Home' Trinidad and Tobago Guardian : September 16th 2016 Contents Minimum wage still to be reviewed --- McLeod News --- Page A6
for 15TH SEPTEMBER, 2016
Consumers are already bracing for
increased food and transportation
prices as Finance Minister Colm
Imbert gets set to read the budget on
Among the key announcements
expected are the possibility of subsidies
on fuel, transportation, and other sec-
tors being completely wiped out or
The impact will increase the cost of
living directly and already low and mid-
dle-income citizens are reeling in fear
of what could be in the budget.
One homeowner, Carol Bryce, told
the T&T Guardian she feared when the
budget was presented things would get
"extremely hard and middle-income
earners will have to dig deeper into
their pockets, especially if fuel subsidy
is removed or reduced further."
"It will affect us big time. It will
mean you have to spend more on food
and transportation and your standard
of living will drop," she said.
Bryce, 63, of Couva, already antic-
ipates she will have to make cutbacks
in supermarket and market items, as
well as use of utilities.
"I will have to cut my telephone at
home because that bill is $500 a month
and reduce my use of electricity because
the bill is $1,200 for the two-month
She said: "The first thing I will stop
using is my dryer. Our water use is
Bryce already makes homemade
bread and juices.
She said buying food would be taken
off the menu and her family would
have to look at "other small changes
to ensure we can continue to save some
money. That would mean giving up
cable," she said.
Another homeowner, Glenda Peters,
a public servant, currently spends
$4,000 a month in the supermarket
and $1,000 in the market.
She says she also spends money on
healthcare and $16 a day to travel to
and from work. She said her family
lives comfortably "because I have a son
who is also working and he helps with
the bills but even so we will have to
In recent times, prices have been
"going up and I have started cutting
back on spending so I now look for
specials in the supermarket and when
I find them I buy extra so that I don t
have to buy the next time I go," she
She is worried that from October
prices will increase. "I expect my gro-
cery bill to double if not triple," she
Small luxuries, like a getaway week-
end to Mayaro which used to cost
$1,500, would have to stop because she
would no longer be able to afford it,
she said. However, she considers herself
lucky in that she has no children in the
"Then I would have to find a way to
get money to fund at least part of their
education," she said.
Buying food once a week was a lux-
ury which "will have to stop"
, she said,
as would visiting friends and family on
weekends "because you will have to
consider how much money you spend-
ing on fuel."
Bryce is hoping that despite the tough
economic times, Government will con-
sider the impact of measures to be
"We, middle-income families, always
take the hit and have to bear the brunt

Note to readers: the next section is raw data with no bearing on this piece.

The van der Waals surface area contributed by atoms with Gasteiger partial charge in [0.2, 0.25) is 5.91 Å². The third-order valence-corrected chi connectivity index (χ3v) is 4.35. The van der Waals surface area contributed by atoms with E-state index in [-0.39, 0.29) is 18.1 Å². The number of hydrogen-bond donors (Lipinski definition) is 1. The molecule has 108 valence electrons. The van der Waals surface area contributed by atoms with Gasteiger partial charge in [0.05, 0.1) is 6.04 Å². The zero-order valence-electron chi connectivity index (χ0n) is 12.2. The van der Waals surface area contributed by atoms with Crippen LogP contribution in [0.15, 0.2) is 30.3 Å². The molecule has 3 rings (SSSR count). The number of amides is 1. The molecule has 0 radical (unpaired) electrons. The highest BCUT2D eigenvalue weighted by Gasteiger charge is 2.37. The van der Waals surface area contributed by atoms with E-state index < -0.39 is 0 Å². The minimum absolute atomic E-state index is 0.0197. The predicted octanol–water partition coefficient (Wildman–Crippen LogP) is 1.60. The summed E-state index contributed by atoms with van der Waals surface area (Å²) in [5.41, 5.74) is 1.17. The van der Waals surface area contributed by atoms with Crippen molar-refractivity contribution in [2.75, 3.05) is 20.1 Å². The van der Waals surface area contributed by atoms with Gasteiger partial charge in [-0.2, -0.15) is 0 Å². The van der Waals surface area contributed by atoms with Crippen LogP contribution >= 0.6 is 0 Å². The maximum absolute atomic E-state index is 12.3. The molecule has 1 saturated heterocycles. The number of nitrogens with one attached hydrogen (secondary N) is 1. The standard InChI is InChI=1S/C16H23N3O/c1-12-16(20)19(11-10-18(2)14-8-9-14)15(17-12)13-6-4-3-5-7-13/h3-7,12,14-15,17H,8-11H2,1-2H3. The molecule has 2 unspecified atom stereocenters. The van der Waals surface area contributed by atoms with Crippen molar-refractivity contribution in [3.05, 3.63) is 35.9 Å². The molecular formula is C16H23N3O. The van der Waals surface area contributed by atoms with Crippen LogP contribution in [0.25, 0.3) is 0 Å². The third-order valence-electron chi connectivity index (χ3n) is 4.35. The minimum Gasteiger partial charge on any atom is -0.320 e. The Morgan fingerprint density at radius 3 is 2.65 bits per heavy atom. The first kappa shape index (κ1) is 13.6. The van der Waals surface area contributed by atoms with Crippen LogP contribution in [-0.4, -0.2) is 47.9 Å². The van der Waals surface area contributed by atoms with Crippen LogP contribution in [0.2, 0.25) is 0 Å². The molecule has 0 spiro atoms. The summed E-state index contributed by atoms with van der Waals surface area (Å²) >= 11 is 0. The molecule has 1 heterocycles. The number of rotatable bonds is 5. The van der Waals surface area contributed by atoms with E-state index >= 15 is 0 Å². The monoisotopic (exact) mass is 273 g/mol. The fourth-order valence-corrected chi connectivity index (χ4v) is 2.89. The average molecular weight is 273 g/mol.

of the changes," she said.
"However, I will still find a way to
help people who come to me for help...
a neighbour who needs a little money
or relatives who may need help. I will
have to have avenues open to help oth-
ers," she added.
See more budget stories on Pages
A4 and A5.
Carol Bryce fears the budget will cause her to dig
deeper in her pocket.
With the 2017 budget on September 30...
be wiped out
The State spends annually over $34.7 billion
in subsidies and transfers.
The objective is to make things a little better
for citizens who may be hard pressed to afford
the full price of goods and services, for example
the subsidy on the water taxi, the inter-island
ferry, the airbridge to Tobago and Public Transport
The State s housing stock is also subsidised as
well as the Water and Sewerage Authority rates
which supplies the country s water to the tune
of $2.25 billion.
State subsidies to the Trinidad and Tobago
Electricity Commission come in the form of
repayment of loans.
Official Government documents indicate that
on the books Government is repaying T&TEC s
loans to National Gas Company to the tune of
$316.5 million in 2016. That figure has varied in
the past three years. In 2015, the figure was $325
million and in 2014 $334 million.
Caribbean Airlines was subsidised to the tune
of $92.1 million for 2016.
But there are many other transfers and subsidies
which go widely unnoticed.
fuel may be hit
OTHER KEY PAYOUTS
• AIRPORTS AUTHORITY: $210 million
• NATIONAL CARNIVAL COMMISSION: $262.6 million
• UDECOTT: $754 million
• NATIONAL SECURITY: $498.5 million
• HEALTH: $3.6 billion
• PETROTRIN: $2 million
• TRINIDAD AND TOBAGO OIL COMPANY: $2 million
• TTMF: $2.3 million
• INTERNATIONAL FINANCIAL CENTRE: $35 million
• ALUTRINT OPERATING EXPENSES: $2 million
• CARONI: $14.8 million
(Source 2016 Budget Estimates of Expenditure)
'It will affect us big time. It will mean you have to spend more on
food and transportation and your standard of living will drop.
I will have to cut my telephone at home because that bill is $500 a
month and reduce my use of electricity because the bill is $1,200
for the two-month period.' ---Carol Bryce
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